The Maestro’s Death May 8, 2008Posted by astralwicks in Blogging, Culture, india, music, obituary, People, Personal, Tribute, Writing.
Tags: Add new tag, Hindu College, Kishan Maharaj obituary, Musicians from Banaras, musicians from India, Spic Macay, St.Stephens, tabla maestro, tribute to Kishan Maharaj
I just learnt the news that Kishan Maharaj passed away on Sunday. Today is Wednesday the 8th of April. His death was not front page news. Like IPL or inflation or the censure of our Members of Parliament. It figured nowhere in the news channels that I regularly surf, not even in the bottom scroll. It probably figured on Monday but not after that.
Kishan Maharaj was one of the greatest tabla exponents from India. The cliché ‘passing of an era’ can be applied to him without any hesitation.
During the years at Hindu Collge, Spic Macay (Society for Promotion of Indian Classical Music and Culture Amongst Youth) did a great service to the vagrant youth who passed time in smoky cafes fighting over diluted ideology or some girl. They made available to us the greatest musicians from the Indian classical pantheon.
Because of them I have watched Hari Prasad Chaurasia, Zakir Hussain, Gangubai Hangal, L. Subramaniam, Ravi Shankar, Amjad Ali Khan, Bismilla Khan, Kishori Amonkar, Shobha Gurtu, Ajoy Chakraborty, and a host of other greats. It was all for free and the degree of intimacy made it all the more rewarding. You were at a distance of 10 feet from the artist! Not always but mostly. It was a lesson for any serious music or I might say life enthusiast.
I had heard a lot about Kishan Maharaj. Had also heard a few cassettes in which he featured. A blurry picture emerged of a man passionate about his music and uninhibited about expressing his emotions. As luck would have it, Maharaj ji was coming to play at St. Stephens that year. I think it was 1998. I was all eager to watch the maestro perform.
It is said that Hindu and Stephens share a road between them and nothing else. The auditorium of Stephens was full. The stage was set for Maharaj ji to come and perform. It was not a ‘Lec Dem’ or Lecture Demonstration in which the musicians play, sing and talk. It was billed as a concert.
In entered Maharaj ji. There was applause. He greeted us by folding hands and sat down. There was no tabla in sight. He was also chewing paan. He is from Banaras and people chew a lot of paan.
He boomed on the mike. His voice had a timber and quality that demands attention and silence when uttered. He began, in Hindi ‘I am not going to play today. Only talk. If you want to listen to my talk, please stay. Otherwise you know where the doors are.’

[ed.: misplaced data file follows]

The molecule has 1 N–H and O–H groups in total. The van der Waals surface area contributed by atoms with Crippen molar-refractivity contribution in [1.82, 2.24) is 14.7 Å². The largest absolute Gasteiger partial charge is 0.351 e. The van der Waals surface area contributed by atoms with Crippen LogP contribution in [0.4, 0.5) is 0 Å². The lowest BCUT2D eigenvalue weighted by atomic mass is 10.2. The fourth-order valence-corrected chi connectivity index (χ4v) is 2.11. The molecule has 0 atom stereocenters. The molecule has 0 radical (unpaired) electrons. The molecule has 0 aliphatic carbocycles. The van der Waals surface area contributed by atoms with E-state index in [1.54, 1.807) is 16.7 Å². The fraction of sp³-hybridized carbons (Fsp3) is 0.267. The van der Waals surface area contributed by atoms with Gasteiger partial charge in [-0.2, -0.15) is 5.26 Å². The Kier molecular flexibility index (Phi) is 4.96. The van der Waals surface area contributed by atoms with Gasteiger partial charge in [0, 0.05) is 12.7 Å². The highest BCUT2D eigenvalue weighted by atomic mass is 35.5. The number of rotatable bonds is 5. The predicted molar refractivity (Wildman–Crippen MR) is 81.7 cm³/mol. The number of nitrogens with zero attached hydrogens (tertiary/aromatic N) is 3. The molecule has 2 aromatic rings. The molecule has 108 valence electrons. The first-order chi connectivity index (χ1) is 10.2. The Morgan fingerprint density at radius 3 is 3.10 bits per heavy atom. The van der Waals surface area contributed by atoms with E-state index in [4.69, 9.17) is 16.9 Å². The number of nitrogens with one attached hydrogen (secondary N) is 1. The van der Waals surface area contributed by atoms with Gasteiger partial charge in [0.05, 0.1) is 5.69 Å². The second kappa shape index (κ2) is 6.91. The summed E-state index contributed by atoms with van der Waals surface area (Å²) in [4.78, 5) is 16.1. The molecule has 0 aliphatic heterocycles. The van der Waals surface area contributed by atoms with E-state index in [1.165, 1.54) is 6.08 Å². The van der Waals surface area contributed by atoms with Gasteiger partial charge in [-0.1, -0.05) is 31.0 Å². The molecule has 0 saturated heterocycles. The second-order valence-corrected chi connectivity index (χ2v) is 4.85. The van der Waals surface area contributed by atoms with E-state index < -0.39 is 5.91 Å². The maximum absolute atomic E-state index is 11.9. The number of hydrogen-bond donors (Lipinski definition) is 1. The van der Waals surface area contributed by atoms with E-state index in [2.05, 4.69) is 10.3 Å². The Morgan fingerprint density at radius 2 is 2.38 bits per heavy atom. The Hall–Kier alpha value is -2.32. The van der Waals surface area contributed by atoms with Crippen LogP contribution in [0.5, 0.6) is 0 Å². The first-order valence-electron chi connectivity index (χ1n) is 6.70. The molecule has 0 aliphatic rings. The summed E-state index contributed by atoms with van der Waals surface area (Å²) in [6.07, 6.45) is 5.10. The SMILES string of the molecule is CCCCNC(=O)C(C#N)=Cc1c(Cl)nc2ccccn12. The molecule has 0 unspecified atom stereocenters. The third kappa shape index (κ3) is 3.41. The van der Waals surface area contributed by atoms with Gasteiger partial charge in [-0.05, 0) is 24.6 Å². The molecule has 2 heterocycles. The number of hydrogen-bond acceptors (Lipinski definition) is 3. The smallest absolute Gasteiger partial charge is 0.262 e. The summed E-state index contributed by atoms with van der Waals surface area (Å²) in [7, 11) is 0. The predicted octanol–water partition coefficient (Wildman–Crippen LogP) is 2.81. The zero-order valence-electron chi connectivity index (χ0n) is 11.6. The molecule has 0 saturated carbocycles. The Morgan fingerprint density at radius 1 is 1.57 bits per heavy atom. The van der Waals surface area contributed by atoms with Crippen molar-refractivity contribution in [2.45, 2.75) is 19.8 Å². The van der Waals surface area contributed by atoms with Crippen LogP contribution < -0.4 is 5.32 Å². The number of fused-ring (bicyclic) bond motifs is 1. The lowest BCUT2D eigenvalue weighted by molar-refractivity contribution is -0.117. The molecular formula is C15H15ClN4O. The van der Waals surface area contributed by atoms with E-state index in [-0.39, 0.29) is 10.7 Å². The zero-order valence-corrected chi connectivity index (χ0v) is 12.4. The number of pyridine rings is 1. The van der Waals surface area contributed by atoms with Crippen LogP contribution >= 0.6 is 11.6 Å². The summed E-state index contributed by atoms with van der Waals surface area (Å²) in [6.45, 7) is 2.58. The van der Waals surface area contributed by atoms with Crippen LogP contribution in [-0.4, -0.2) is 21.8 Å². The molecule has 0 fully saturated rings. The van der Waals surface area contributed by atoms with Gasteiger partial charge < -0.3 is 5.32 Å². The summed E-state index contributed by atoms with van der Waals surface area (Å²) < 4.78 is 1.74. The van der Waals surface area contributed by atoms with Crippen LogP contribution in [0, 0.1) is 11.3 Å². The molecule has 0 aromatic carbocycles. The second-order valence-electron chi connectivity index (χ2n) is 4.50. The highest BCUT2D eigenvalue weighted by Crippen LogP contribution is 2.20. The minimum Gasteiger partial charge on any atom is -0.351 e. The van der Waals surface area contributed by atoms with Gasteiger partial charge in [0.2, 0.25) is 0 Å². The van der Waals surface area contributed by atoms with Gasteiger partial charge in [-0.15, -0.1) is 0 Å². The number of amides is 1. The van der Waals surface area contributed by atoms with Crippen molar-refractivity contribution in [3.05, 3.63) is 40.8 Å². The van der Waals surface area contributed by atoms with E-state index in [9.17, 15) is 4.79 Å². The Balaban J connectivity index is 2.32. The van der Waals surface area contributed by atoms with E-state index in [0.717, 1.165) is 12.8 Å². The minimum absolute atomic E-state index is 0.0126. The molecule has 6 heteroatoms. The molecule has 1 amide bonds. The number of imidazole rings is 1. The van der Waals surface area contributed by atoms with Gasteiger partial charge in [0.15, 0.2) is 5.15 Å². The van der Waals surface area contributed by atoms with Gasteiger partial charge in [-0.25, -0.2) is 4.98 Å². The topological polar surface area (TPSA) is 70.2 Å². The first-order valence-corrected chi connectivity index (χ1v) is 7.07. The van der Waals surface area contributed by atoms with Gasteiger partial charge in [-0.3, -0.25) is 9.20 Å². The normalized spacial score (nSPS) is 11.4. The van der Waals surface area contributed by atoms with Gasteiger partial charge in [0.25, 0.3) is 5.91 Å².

Nobody left although they were disappointed. We wanted him to play. He gave the reason. ‘I am just coming from … (some foreign place the name I forget) and at the airport I met a fan. He wanted something from me and I had nothing but my tabla. I could not refuse him and gave them away as a gift. And I play only the ones made in Banaras by this particular guy. So…’
He spoke as a friend. An elder friend who knows the affectations of youth; its impatience; ability to make mistakes; taken by fancy and sound and spectacle; youth still unable to form its opinion; a youth that doesn’t know the value of experience.
Maharaj ji began with the history of tabla and its journey. How from being an accessory it gained in prominence to become an instrument that took the centre-stage at various concerts. He could sing also and sang he did giving examples.
Panditji also spoke of the importance and over-importance of celebrities like Zakir Hussain. People who popularized the tabla but gave sole importance to the technique of playing fast so that the jugalbandi, (two musicians act as lead players, and a playful competition often ensues between the two performers) the most popular feature of a concert, hits the high notes.
He was critical of the emphasis on speed and laid emphasis on the slow build-up, the gestation, the slow simmer over the boil, the teasing journey to the climax.
He had many a paan during his talk of 2 hours. He made me see the culture and ethos of Benaras, the role of the mightly Ganga, he shared trivia about life on tour, the basics of tabla, its history, the art and technique of tabla. I saw a man completely in love with his craft and profession. A man who brooks no interference. A musician who doesn’t compromise. A critic who knows his criticism. A purist whose point of view made sense.
Maharaj ji without playing a single note made me his lifelong fan.